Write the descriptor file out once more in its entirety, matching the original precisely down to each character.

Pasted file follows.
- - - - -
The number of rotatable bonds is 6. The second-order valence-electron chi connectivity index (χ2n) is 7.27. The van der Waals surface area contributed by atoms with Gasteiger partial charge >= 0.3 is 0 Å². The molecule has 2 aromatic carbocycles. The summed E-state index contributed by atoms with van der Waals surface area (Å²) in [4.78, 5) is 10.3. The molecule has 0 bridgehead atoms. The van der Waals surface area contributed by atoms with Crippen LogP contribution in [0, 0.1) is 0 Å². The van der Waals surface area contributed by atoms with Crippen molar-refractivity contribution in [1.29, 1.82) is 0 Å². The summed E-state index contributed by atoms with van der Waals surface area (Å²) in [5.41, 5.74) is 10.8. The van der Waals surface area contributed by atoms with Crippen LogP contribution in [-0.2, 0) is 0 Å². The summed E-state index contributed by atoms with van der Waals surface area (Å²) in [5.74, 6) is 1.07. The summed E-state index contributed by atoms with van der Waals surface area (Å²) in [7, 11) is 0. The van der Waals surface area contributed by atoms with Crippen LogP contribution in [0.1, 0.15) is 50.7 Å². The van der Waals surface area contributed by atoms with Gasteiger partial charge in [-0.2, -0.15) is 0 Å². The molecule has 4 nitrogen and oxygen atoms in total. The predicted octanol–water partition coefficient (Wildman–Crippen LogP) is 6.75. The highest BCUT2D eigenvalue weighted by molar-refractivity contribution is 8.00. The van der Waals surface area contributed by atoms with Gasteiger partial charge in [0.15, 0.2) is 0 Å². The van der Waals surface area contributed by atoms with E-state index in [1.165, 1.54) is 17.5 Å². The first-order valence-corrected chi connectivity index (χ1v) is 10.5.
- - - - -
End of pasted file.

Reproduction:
The number of rotatable bonds is 6. The second-order valence-electron chi connectivity index (χ2n) is 7.27. The van der Waals surface area contributed by atoms with Gasteiger partial charge >= 0.3 is 0 Å². The molecule has 2 aromatic carbocycles. The summed E-state index contributed by atoms with van der Waals surface area (Å²) in [4.78, 5) is 10.3. The molecule has 0 bridgehead atoms. The van der Waals surface area contributed by atoms with Crippen LogP contribution in [0, 0.1) is 0 Å². The van der Waals surface area contributed by atoms with Crippen molar-refractivity contribution in [1.29, 1.82) is 0 Å². The summed E-state index contributed by atoms with van der Waals surface area (Å²) in [5.41, 5.74) is 10.8. The van der Waals surface area contributed by atoms with Crippen LogP contribution in [-0.2, 0) is 0 Å². The summed E-state index contributed by atoms with van der Waals surface area (Å²) in [5.74, 6) is 1.07. The summed E-state index contributed by atoms with van der Waals surface area (Å²) in [7, 11) is 0. The van der Waals surface area contributed by atoms with Crippen LogP contribution in [0.1, 0.15) is 50.7 Å². The van der Waals surface area contributed by atoms with Gasteiger partial charge in [-0.2, -0.15) is 0 Å². The molecule has 4 nitrogen and oxygen atoms in total. The predicted octanol–water partition coefficient (Wildman–Crippen LogP) is 6.75. The highest BCUT2D eigenvalue weighted by molar-refractivity contribution is 8.00. The van der Waals surface area contributed by atoms with Gasteiger partial charge in [0.15, 0.2) is 0 Å². The van der Waals surface area contributed by atoms with E-state index in [1.165, 1.54) is 17.5 Å². The first-order valence-corrected chi connectivity index (χ1v) is 10.5.